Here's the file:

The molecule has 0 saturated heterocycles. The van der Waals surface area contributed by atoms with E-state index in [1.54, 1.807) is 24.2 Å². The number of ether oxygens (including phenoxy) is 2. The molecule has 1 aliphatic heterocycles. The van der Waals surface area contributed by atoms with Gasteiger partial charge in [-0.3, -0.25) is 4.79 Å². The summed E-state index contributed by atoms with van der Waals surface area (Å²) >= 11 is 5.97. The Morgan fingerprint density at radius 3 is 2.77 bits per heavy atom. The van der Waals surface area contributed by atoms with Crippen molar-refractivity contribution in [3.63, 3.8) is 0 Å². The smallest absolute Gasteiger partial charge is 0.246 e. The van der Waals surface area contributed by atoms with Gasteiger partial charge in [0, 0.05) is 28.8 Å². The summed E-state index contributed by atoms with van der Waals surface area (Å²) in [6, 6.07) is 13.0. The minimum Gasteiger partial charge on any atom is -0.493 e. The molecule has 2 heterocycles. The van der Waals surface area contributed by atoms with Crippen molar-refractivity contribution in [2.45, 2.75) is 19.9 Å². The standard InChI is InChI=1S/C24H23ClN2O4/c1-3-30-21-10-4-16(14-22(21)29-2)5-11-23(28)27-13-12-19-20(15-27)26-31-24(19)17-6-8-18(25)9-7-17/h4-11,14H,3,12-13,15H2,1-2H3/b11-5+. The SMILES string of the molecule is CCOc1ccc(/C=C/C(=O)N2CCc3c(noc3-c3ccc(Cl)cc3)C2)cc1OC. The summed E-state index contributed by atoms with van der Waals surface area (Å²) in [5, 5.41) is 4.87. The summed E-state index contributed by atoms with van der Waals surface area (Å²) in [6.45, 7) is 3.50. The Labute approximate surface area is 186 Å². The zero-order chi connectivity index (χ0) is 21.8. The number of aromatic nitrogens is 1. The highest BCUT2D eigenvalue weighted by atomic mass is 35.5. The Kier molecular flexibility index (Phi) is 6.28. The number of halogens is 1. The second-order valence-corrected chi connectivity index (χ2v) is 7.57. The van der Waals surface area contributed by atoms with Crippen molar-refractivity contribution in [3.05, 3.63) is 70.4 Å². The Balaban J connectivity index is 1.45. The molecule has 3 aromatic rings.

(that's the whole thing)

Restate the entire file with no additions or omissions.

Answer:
The molecule has 0 saturated heterocycles. The van der Waals surface area contributed by atoms with E-state index in [1.54, 1.807) is 24.2 Å². The number of ether oxygens (including phenoxy) is 2. The molecule has 1 aliphatic heterocycles. The van der Waals surface area contributed by atoms with Gasteiger partial charge in [-0.3, -0.25) is 4.79 Å². The summed E-state index contributed by atoms with van der Waals surface area (Å²) >= 11 is 5.97. The Morgan fingerprint density at radius 3 is 2.77 bits per heavy atom. The van der Waals surface area contributed by atoms with Crippen molar-refractivity contribution in [3.63, 3.8) is 0 Å². The smallest absolute Gasteiger partial charge is 0.246 e. The van der Waals surface area contributed by atoms with Gasteiger partial charge in [0, 0.05) is 28.8 Å². The summed E-state index contributed by atoms with van der Waals surface area (Å²) in [6, 6.07) is 13.0. The minimum Gasteiger partial charge on any atom is -0.493 e. The molecule has 2 heterocycles. The van der Waals surface area contributed by atoms with Crippen molar-refractivity contribution in [2.45, 2.75) is 19.9 Å². The standard InChI is InChI=1S/C24H23ClN2O4/c1-3-30-21-10-4-16(14-22(21)29-2)5-11-23(28)27-13-12-19-20(15-27)26-31-24(19)17-6-8-18(25)9-7-17/h4-11,14H,3,12-13,15H2,1-2H3/b11-5+. The SMILES string of the molecule is CCOc1ccc(/C=C/C(=O)N2CCc3c(noc3-c3ccc(Cl)cc3)C2)cc1OC. The summed E-state index contributed by atoms with van der Waals surface area (Å²) in [5, 5.41) is 4.87. The summed E-state index contributed by atoms with van der Waals surface area (Å²) in [6.45, 7) is 3.50. The Labute approximate surface area is 186 Å². The zero-order chi connectivity index (χ0) is 21.8. The number of aromatic nitrogens is 1. The highest BCUT2D eigenvalue weighted by atomic mass is 35.5. The Kier molecular flexibility index (Phi) is 6.28. The number of halogens is 1. The second-order valence-corrected chi connectivity index (χ2v) is 7.57. The van der Waals surface area contributed by atoms with Crippen molar-refractivity contribution in [3.05, 3.63) is 70.4 Å². The Balaban J connectivity index is 1.45. The molecule has 3 aromatic rings.